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Quite a Surprise

Posted by Eliot Weinstein on May 27, 2006

Paul Simon’s newest album, entitled Surprise, was released Tuesday, May 9. His first major studio release in six years, the album features ten new songs plus the previously-released “Father and Daughter” from the Wild Thornberries Movie soundtrack. (“Father and Daughter” was nominated for the Academy Award for Best Original Song in 2002, but lost to Eminem’s “Lose Yourself”.) Simon, who helped pioneer the singer-songwriter and worldmusic traditions in American popular music, integrates synthesizer and electronic effects into his new tracks with the help of Brian Eno, who co-produced the album. Eno co-wrote three of the new songs and lends his distinctive electronic style throughout. Amazingly (but not unexpectedly) the combination works, and the result is clever, interesting, fun, and—typically for Simon—profound. After my initial listening, I particularly like the songs “How Can You Live in the Northeast”, which mocks/observes the way we bicker about geographical, political, and religious differences, and the smooth and soulful ”Wartime Prayers”, in which Simon comments on how humans react to adversity, expresses dismay at the state of spiritual discourse in the post-9/11 world, and admits (somewhat self-referentially) that he doesn’t have all the answers.

It is hard to believe that the man who sang “I started to think too much when I was twelve / going on thirteen” (on the album Hears and Bones in 1983) and had a top 50 hit (with Art Garfunkel) when he was still in high school is now 64. Although his range is somewhat reduced, he compensates for it well, in part by adding half-spoken lyrics and more complex instrumentals.

Simon first performed material from the new album on Sunday, May 7 at the second weekend of the New Orleans Jazz and Heritage Festival. Based on my viewing of the webcast and reports from friends who went, Simon had one of the longest and most popular sets of the weekend. Touring with many of the same musicians from his Grammy-winning Graceland to celebrate that album’s twentieth anniversary (minus trumpet virtuoso and world-renown jazz professor John Faddis), Simon performed ten songs at the tribute to New Orleans. He received particular applause for “That Was Your Mother”, a zydeco-infused song ironically framed as a father telling his son how great life was before he had children, and how he met his future wife—in New Orleans of course. The song contains a tribute to Clifton Chenier, who was the most popular and influential zydeco musician into the 1980s. During the concert, the accordion part in Simon’s song was covered by Buckwheat Zydeco (Stanley Dural), Chenier’s student and currently one of New Orleans’ most popular native musicians. Simon also sang a duet of “Bridge Over Troubled Water” with Irma Thomas, the official Soul Queen of New Orleans (yes, that’s actually her title), and he was backed for the performances of “Bridge” and “Graceland” by Allen Toussaint (a legendary figure in New Orleans R&B) on the piano.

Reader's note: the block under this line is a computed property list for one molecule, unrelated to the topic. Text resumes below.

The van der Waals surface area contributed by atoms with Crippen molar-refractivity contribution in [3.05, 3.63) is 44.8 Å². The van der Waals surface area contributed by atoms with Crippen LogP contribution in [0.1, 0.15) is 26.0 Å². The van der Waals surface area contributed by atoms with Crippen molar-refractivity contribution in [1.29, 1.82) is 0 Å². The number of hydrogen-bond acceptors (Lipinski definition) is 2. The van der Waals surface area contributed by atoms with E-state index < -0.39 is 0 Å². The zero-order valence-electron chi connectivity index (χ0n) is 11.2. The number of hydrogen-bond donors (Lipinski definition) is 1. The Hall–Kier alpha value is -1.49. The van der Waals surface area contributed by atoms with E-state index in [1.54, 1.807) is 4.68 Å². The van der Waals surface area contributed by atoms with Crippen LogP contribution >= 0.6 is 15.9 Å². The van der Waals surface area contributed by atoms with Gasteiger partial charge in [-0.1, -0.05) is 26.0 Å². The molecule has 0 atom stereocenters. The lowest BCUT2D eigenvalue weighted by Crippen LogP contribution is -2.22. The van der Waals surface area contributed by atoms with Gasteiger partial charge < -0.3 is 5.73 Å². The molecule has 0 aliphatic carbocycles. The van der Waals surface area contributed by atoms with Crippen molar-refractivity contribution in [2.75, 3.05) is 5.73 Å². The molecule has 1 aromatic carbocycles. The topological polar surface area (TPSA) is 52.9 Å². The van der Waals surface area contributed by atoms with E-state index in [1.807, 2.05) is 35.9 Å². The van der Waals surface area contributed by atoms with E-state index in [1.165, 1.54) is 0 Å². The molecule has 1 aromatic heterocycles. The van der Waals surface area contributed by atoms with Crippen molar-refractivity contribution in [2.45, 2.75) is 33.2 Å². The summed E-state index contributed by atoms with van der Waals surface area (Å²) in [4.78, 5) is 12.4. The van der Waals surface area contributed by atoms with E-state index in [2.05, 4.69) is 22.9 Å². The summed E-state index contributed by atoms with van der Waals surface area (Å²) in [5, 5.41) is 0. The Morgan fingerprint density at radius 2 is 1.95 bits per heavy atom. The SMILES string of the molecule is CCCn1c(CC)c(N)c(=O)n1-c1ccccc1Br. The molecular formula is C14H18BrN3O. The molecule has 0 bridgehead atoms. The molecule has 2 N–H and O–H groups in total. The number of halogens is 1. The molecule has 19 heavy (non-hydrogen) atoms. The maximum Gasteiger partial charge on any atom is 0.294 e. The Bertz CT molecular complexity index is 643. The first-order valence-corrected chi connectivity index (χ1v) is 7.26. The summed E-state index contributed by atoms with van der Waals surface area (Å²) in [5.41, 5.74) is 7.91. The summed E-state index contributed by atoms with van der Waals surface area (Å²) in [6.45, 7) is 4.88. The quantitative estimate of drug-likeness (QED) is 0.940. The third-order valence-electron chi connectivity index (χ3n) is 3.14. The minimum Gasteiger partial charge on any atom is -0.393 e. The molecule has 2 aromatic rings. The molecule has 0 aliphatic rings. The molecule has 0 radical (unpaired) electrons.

While pairing Eno’s sound with his own somewhat traditional singer-songwriter forms should count as minor innovation, Simon downplays his eclectic influences and returns to western rhythmic and melodic structures in Surprise. Although I disagree with Tyler Cowen (who is one of my favorite economists) and hold that Simon’s previous album You’re the One was pretty darn good, those who were alienated by the elaborate tone poems and myriad philosophical and religious references on You’re the One will feel more at home. Except for the electronica, Surprise has more in common with Rhythm of the Saints (Simon’s Brazilian follow-up to Graceland) than with The Capeman (his unsuccessful Broadway show from 1997) or You’re the One.

So I strongly recommend Surprise. In response to critics who might say that I would have recommended it even if it wasn’t good, I say: hence the strongly.

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